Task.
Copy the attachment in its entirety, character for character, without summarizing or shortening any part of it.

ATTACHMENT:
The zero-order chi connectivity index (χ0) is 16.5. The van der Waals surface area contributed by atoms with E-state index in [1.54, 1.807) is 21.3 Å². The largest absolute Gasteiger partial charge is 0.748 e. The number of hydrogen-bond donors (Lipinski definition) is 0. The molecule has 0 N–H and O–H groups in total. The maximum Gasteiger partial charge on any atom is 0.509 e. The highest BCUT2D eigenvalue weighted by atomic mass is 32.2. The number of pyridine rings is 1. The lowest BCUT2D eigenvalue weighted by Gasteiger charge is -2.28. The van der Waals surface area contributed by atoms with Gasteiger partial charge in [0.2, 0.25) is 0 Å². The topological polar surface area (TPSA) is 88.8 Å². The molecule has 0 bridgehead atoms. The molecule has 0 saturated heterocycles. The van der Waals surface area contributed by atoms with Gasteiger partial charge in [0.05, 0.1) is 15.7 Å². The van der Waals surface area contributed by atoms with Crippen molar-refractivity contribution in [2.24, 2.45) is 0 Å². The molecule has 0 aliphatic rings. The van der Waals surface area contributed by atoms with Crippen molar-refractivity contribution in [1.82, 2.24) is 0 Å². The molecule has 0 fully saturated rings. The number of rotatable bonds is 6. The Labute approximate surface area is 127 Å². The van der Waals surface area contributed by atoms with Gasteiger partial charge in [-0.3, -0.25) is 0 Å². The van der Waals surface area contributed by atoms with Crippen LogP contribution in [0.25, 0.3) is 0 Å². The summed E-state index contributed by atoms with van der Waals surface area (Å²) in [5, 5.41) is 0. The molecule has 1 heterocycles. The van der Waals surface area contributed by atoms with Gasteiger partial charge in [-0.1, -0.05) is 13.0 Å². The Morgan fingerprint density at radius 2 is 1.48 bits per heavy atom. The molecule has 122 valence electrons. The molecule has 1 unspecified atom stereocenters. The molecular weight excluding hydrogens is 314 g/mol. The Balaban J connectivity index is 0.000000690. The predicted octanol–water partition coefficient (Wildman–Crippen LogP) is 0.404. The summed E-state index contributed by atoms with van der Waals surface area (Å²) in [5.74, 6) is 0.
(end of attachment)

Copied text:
The zero-order chi connectivity index (χ0) is 16.5. The van der Waals surface area contributed by atoms with E-state index in [1.54, 1.807) is 21.3 Å². The largest absolute Gasteiger partial charge is 0.748 e. The number of hydrogen-bond donors (Lipinski definition) is 0. The molecule has 0 N–H and O–H groups in total. The maximum Gasteiger partial charge on any atom is 0.509 e. The highest BCUT2D eigenvalue weighted by atomic mass is 32.2. The number of pyridine rings is 1. The lowest BCUT2D eigenvalue weighted by Gasteiger charge is -2.28. The van der Waals surface area contributed by atoms with Gasteiger partial charge in [0.2, 0.25) is 0 Å². The topological polar surface area (TPSA) is 88.8 Å². The molecule has 0 bridgehead atoms. The molecule has 0 saturated heterocycles. The van der Waals surface area contributed by atoms with Gasteiger partial charge in [0.05, 0.1) is 15.7 Å². The van der Waals surface area contributed by atoms with Crippen molar-refractivity contribution in [2.24, 2.45) is 0 Å². The molecule has 0 aliphatic rings. The van der Waals surface area contributed by atoms with Crippen molar-refractivity contribution in [1.82, 2.24) is 0 Å². The molecule has 0 fully saturated rings. The number of rotatable bonds is 6. The Labute approximate surface area is 127 Å². The van der Waals surface area contributed by atoms with Gasteiger partial charge in [-0.3, -0.25) is 0 Å². The van der Waals surface area contributed by atoms with Crippen LogP contribution in [0.25, 0.3) is 0 Å². The summed E-state index contributed by atoms with van der Waals surface area (Å²) in [5, 5.41) is 0. The molecule has 1 heterocycles. The van der Waals surface area contributed by atoms with Gasteiger partial charge in [-0.1, -0.05) is 13.0 Å². The Morgan fingerprint density at radius 2 is 1.48 bits per heavy atom. The molecule has 122 valence electrons. The molecule has 1 unspecified atom stereocenters. The molecular weight excluding hydrogens is 314 g/mol. The Balaban J connectivity index is 0.000000690. The predicted octanol–water partition coefficient (Wildman–Crippen LogP) is 0.404. The summed E-state index contributed by atoms with van der Waals surface area (Å²) in [5.74, 6) is 0.